A FRESH UK-France migration deal to try and stop small boat crossings could cost taxpayers another £70million.

After The Sun revealed the deal was iced under Liz Truss, the UK and France are now ironing out the details of a more expensive deal than originally planned.


Rishi and Macron embrace at COP27 at their first meeting in Egypt[/caption]


The pair were seen warmly embracing ahead of their bilateral meeting[/caption]

A fresh deal to curb channel crossings is now in its “final stages” after being iced under the last PM.

It’s set to include more cash for surveillance, drones and other tech on beaches to stop more crossings.

Previous agreements have cost up to £54million – but the total for this one could be as high as £70million.

And for the first time since World War Two, it’s expected to include British personnel in France to help deepen cooperation.

Nearly 40,000 people have made the dangerous crossing this year from France alone.

And the immigration minister admitted it could hit 50,000.

No10 said today the “discussions are ongoing”, with Home Secretary Suella Braverman hammering out the details.

Emmanuel Macron and Rishi Sunak got on like a house on fire when they met last night for the first time at the COP27 climate summit in Egypt.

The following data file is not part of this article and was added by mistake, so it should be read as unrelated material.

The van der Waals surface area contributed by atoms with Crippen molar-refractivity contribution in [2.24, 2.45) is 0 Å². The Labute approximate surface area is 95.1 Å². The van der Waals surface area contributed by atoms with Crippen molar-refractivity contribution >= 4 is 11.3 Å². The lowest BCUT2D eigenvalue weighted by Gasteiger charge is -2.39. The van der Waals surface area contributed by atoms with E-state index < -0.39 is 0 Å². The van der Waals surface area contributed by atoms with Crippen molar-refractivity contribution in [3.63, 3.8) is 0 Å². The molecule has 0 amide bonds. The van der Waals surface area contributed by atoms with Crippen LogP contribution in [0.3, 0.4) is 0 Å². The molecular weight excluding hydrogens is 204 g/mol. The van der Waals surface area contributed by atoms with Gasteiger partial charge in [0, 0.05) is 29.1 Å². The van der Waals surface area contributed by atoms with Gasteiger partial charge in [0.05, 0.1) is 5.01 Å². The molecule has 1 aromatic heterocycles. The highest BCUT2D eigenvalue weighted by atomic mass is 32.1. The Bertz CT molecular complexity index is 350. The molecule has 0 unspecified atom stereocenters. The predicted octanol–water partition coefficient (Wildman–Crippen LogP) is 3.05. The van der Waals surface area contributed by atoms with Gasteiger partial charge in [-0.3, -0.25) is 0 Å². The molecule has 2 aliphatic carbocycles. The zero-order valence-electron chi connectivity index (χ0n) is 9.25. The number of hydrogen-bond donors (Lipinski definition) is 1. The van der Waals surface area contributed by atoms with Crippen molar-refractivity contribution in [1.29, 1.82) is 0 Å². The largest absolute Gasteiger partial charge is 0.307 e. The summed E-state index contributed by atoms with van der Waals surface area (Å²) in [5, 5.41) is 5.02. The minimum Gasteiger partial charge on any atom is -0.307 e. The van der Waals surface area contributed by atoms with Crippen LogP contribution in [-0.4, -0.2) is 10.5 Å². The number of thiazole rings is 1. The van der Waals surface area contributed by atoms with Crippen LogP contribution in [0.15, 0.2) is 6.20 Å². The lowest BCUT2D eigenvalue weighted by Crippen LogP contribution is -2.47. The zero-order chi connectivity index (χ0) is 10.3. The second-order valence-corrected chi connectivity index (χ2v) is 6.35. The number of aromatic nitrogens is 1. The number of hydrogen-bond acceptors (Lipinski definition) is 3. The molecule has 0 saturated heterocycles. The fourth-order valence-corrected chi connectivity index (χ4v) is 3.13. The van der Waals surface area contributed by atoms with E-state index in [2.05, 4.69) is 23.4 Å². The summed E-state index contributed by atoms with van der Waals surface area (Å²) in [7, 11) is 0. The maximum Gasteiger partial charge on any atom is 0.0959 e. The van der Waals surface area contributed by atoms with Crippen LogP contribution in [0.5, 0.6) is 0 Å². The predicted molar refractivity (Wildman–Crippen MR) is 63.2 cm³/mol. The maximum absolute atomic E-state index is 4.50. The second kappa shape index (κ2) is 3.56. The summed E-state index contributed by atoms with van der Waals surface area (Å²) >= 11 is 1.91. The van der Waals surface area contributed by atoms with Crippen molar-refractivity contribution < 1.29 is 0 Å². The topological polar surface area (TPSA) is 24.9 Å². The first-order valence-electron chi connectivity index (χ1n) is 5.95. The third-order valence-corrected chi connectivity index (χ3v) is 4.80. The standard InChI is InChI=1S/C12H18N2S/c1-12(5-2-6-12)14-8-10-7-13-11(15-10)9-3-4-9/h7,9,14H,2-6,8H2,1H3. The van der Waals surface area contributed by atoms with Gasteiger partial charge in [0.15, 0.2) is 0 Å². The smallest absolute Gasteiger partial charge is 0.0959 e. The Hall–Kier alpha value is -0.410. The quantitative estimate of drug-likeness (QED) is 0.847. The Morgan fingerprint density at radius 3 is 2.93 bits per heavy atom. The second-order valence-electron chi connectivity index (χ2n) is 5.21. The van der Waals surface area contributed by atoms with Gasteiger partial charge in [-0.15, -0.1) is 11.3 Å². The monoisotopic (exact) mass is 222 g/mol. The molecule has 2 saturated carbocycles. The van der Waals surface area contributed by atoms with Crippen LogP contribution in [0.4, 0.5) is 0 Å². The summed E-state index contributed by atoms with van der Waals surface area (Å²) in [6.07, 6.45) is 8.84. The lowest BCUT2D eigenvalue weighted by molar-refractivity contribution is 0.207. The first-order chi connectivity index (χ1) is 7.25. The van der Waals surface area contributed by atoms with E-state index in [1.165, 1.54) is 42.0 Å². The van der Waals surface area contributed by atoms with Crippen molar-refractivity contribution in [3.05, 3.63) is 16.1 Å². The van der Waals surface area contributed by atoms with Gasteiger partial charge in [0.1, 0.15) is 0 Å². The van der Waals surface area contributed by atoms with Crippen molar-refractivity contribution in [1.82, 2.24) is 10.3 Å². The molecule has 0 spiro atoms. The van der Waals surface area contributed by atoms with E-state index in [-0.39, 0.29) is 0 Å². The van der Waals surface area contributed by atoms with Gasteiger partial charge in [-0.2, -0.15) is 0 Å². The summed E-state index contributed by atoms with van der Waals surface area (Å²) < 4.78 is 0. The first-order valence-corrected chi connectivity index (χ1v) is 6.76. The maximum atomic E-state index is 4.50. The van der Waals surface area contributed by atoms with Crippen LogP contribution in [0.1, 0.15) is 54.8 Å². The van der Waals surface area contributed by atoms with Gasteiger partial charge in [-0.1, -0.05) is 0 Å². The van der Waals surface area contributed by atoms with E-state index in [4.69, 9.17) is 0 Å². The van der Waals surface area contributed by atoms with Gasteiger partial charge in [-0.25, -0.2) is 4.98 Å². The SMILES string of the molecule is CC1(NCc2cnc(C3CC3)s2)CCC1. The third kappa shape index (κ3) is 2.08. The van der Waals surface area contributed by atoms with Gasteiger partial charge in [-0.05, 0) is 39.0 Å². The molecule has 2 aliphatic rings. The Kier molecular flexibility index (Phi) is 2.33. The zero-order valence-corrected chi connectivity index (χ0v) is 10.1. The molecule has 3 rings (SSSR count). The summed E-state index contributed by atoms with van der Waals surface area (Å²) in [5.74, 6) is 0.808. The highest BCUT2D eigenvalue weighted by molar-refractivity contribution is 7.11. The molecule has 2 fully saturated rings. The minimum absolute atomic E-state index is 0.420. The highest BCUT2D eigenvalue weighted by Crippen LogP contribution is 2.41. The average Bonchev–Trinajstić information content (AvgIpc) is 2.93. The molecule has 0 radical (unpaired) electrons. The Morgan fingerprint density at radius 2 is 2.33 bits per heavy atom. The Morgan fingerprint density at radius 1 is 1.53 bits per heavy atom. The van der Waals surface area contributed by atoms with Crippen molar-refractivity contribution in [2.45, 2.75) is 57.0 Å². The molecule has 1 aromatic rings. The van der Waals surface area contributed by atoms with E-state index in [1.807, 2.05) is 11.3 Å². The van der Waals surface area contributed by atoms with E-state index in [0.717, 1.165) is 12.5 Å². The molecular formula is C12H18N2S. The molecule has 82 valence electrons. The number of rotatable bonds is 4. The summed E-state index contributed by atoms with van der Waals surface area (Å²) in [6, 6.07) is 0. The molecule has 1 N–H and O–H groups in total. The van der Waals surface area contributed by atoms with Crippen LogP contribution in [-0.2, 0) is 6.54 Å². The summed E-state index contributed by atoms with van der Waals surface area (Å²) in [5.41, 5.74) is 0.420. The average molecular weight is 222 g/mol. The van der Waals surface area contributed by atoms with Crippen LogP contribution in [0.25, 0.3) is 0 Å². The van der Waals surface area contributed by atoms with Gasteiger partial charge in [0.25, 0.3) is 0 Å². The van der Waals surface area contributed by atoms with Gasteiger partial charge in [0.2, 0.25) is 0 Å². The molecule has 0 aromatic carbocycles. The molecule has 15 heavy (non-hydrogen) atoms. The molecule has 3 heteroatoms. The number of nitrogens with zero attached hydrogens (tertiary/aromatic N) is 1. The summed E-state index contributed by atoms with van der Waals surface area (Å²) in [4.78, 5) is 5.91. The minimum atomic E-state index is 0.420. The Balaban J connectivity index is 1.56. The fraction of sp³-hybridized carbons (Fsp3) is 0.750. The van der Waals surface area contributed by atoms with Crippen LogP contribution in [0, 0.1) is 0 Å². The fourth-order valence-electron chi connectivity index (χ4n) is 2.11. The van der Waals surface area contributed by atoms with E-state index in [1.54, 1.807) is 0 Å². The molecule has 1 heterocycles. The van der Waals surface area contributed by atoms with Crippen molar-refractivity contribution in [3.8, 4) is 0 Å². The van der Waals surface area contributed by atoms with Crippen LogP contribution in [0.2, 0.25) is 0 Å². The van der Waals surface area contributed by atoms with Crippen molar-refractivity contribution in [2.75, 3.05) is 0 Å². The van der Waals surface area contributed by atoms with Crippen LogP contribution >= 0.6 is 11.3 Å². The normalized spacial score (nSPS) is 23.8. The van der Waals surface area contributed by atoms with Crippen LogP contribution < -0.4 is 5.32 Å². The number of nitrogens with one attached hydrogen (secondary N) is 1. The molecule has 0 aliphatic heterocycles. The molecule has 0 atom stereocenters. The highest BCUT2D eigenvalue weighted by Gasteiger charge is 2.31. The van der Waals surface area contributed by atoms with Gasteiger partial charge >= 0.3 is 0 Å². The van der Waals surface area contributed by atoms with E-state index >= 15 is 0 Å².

The French PM and Rishi smiled and patted each other on the back in the first signs of a fresh bromance.

Mr Macron invited Sunak to a Paris conference on December 13 about Ukraine, the French said.

The PM said last night after their high level talks: “By working together with our European partners, we can make a difference, grip this challenge of illegal migration and stop people coming illegally.”

And he said he was leaving the talks with “renewed confidence and optimism” that an agreement was within reach.

Downing Street said the meeting was “very positive”.

One source said they’d “never seen a French PM more excited to meet a British one”.


Home Secretary Suella Braverman arrives in Downing Street today[/caption]


People stand inside a fenced off area inside the migrant processing centre in Manston, Britain[/caption]